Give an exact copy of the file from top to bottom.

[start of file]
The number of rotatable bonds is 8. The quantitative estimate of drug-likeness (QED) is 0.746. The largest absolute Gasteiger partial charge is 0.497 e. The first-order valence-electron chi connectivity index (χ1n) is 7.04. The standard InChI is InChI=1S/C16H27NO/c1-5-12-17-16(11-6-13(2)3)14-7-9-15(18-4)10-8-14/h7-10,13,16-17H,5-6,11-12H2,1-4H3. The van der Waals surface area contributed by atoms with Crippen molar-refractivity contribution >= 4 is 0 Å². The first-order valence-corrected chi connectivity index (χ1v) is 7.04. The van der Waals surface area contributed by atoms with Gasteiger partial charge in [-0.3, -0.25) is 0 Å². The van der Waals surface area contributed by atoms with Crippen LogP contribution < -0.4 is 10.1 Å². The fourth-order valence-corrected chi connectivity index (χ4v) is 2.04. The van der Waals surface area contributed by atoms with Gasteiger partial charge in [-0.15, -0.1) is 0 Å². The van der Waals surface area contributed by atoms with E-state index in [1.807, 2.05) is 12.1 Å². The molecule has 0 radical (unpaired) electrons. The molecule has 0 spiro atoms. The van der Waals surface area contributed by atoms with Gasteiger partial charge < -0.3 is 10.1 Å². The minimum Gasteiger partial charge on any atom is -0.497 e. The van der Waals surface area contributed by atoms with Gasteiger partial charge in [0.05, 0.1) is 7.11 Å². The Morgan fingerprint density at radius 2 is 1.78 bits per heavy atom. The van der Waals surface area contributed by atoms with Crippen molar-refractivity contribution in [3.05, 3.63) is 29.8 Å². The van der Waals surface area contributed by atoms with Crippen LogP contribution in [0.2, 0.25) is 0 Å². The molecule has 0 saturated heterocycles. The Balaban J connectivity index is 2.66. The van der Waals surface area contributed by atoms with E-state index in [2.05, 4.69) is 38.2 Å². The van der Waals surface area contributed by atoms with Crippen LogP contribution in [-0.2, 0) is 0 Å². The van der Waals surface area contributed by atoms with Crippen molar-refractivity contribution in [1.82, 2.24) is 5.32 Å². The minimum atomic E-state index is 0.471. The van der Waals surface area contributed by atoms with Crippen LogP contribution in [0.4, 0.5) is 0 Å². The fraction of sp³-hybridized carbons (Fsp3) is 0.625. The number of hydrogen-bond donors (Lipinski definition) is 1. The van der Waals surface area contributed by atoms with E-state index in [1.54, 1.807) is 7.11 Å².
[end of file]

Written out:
The number of rotatable bonds is 8. The quantitative estimate of drug-likeness (QED) is 0.746. The largest absolute Gasteiger partial charge is 0.497 e. The first-order valence-electron chi connectivity index (χ1n) is 7.04. The standard InChI is InChI=1S/C16H27NO/c1-5-12-17-16(11-6-13(2)3)14-7-9-15(18-4)10-8-14/h7-10,13,16-17H,5-6,11-12H2,1-4H3. The van der Waals surface area contributed by atoms with Crippen molar-refractivity contribution >= 4 is 0 Å². The first-order valence-corrected chi connectivity index (χ1v) is 7.04. The van der Waals surface area contributed by atoms with Gasteiger partial charge in [-0.3, -0.25) is 0 Å². The van der Waals surface area contributed by atoms with Crippen LogP contribution < -0.4 is 10.1 Å². The fourth-order valence-corrected chi connectivity index (χ4v) is 2.04. The van der Waals surface area contributed by atoms with Gasteiger partial charge in [-0.15, -0.1) is 0 Å². The van der Waals surface area contributed by atoms with E-state index in [1.807, 2.05) is 12.1 Å². The molecule has 0 radical (unpaired) electrons. The molecule has 0 spiro atoms. The van der Waals surface area contributed by atoms with Gasteiger partial charge < -0.3 is 10.1 Å². The minimum Gasteiger partial charge on any atom is -0.497 e. The van der Waals surface area contributed by atoms with Gasteiger partial charge in [0.05, 0.1) is 7.11 Å². The Morgan fingerprint density at radius 2 is 1.78 bits per heavy atom. The van der Waals surface area contributed by atoms with Crippen molar-refractivity contribution in [3.05, 3.63) is 29.8 Å². The van der Waals surface area contributed by atoms with Crippen LogP contribution in [0.2, 0.25) is 0 Å². The molecule has 0 saturated heterocycles. The Balaban J connectivity index is 2.66. The van der Waals surface area contributed by atoms with E-state index in [2.05, 4.69) is 38.2 Å². The van der Waals surface area contributed by atoms with Crippen LogP contribution in [-0.2, 0) is 0 Å². The van der Waals surface area contributed by atoms with Crippen molar-refractivity contribution in [1.82, 2.24) is 5.32 Å². The minimum atomic E-state index is 0.471. The van der Waals surface area contributed by atoms with Crippen LogP contribution in [0.4, 0.5) is 0 Å². The fraction of sp³-hybridized carbons (Fsp3) is 0.625. The number of hydrogen-bond donors (Lipinski definition) is 1. The van der Waals surface area contributed by atoms with E-state index in [1.54, 1.807) is 7.11 Å².